ST. PETERSBURG — Some community leaders say an internal investigation completed this week confirms their suspicions that some police officers operate with a cowboy mentality in the city's southern neighborhoods and don't respect residents.
    The internal affairs inquiry, sparked several months ago by a resident who said she witnessed police chasing a car through Childs Park without lights or sirens, resulted in suspensions for three officers. A fourth resigned.
    Even though police administrators cleared the officers of the most serious allegation — that they were involved in an unauthorized pursuit — they found that the officers broke other rules, including operating without supervision and making improper comments on the radio.
    "This validates the people who have come forward and said this is happening," said the Rev. Manuel Sykes, president of the St. Petersburg NAACP branch. "Hopefully this shows them they have some weaknesses in the system."
    Sykes and other neighborhood leaders have gone to top city and police leaders before with complaints from residents about the way police operate in Midtown. One of the biggest complaints has been about cruisers speeding through neighborhoods.
    Assistant Chief Luke Williams said he thinks the behaviors exposed in the internal affairs investigation are not widespread.
    "We want officers to be proactive," Williams said. "My expectation is when they do that, they are doing it in the guidelines and parameters of our rules and regulations."
    On Friday, police released the 15-page transcript of a conversation among the officers, who were found to have made "inappropriate and unprofessional comments" over a radio channel not being monitored by dispatchers or supervisors. The 45-minute conversation took place when it appears the officers were trying to track stolen cars in the Childs Park neighborhood.

    Patrol officers David M. Kimes, 38, Robert J. Leoce, 38, Michael W. Carter, 41, and Eric B. Galloway, 31, were working in or near that area, which they referred to as "Shady Side," on July 11.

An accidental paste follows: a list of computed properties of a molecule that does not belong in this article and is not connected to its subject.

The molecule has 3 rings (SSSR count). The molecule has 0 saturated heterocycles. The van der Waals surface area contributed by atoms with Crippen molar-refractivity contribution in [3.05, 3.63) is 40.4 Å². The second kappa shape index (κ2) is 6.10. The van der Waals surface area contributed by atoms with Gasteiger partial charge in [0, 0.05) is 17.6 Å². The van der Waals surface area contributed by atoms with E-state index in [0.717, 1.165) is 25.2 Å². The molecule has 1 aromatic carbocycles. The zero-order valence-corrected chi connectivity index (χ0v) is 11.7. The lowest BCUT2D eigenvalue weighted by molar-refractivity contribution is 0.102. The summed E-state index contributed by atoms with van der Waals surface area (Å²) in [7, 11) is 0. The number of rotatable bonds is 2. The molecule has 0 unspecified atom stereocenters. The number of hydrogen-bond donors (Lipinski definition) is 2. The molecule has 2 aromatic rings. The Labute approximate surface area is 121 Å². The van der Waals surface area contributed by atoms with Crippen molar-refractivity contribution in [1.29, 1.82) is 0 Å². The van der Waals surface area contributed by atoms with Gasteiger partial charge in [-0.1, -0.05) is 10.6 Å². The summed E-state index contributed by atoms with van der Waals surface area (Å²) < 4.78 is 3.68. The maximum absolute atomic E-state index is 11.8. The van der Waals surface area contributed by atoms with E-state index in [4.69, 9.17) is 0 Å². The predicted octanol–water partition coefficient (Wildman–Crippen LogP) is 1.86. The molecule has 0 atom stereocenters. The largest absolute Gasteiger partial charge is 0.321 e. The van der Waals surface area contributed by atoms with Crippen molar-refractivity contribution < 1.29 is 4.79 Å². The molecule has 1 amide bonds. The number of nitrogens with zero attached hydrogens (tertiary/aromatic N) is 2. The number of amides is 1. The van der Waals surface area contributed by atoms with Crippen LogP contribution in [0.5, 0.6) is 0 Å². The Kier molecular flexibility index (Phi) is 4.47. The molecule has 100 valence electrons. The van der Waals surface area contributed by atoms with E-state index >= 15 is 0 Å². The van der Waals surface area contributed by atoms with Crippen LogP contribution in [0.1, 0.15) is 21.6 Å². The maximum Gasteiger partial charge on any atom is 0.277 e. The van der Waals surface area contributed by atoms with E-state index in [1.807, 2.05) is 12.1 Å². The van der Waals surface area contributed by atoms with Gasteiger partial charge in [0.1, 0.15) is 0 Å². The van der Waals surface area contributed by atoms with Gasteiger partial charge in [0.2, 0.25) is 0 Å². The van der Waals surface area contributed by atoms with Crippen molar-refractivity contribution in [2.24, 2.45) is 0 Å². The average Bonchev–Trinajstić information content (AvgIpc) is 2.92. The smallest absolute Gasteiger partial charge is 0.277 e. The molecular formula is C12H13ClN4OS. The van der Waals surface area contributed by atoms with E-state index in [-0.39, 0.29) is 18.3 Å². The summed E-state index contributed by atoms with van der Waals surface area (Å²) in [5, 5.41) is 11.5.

That night, a rented silver Chevy Malibu with tinted windows caught their attention.
    When it sped through a red light at the intersection of 18th Avenue S and 37th Street, two of the officers followed.
    The car got away. The officers moved on. But the incident didn't go unnoticed.
    Lillian Baker, a former neighborhood president, was at the intersection and saw the marked police cars chase the vehicle. The next day, she sent an email to police Chief Chuck Harmon demanding answers. At first, there weren't many.
    None of the officers had filed a report. When detectives could find no record of the incident Baker described, they used GPS-like technology to track which cruisers were in the area at that time. Then they looked at the peripheral radio channels.
    According to the transcript, Kimes at one point told Leoce: "You better be careful what you do down there, you'll get yourself suspended or fired if they call, if they get the NAACP involved." Later, they talked about how an officer would have to get run over before it would be okay to shoot.
    The officers' comments were made the day after another officer was fired and several others were disciplined for their roles in two incidents in which police shot at suspects fleeing in cars, which is against policy.
    Williams suspended Kimes for three days. Leoce and Carter were suspended for two days. Galloway resigned in August.
    Williams said the officers acknowledged they had been "lax" on the radio and made inappropriate comments.
    Kurt Donley, president of the Council of Neighborhood Associations, said he is alarmed by the findings.
    "If you got a few cowboys, you probably got a lot of cowboys," said Donley, who also has gone to city leaders with concerns. "A large portion of the population feels like they are being targeted. When that gets brought to the public consciousness, usually there's a negative reaction on both sides. … But when people are operating outside the standard of procedure, it raises red flags."

    Kameel Stanley can be reached at kstanley@tampabay.com or (727) 893-8643. Follow her on Twitter @cornandpotatoes.
    He’s a friend and neighbor to Lytle. Say no more.

  8. #448
    Unregistered
    Guest
    Quote Originally Posted by Unregistered View Post
    Save a horse ride a cowboy!
    Or slap her ass and ride a Blizzard!

  9. #449
    Unregistered
    Guest

    Proof of nothing

    Quote Originally Posted by Unregistered View Post
    It’s called a family agreement learn your law
    Doesn’t have either of their names on it. Why? They never filed one.

  10. #450
    Unregistered
    Guest
    Quote Originally Posted by Unregistered View Post
    Considering it’s on the internet under Tampa bay times, shows you must be an expert sleuth from NYPD or that other shithole state MA. Maybe if you keep making stuff up it will come true. Sadly this thing called the internet can prove the liars that you actually are.

    cmon Galloaway...man up..take responsibility for your actions...
    how did port authority even hire you with your nackground/and character?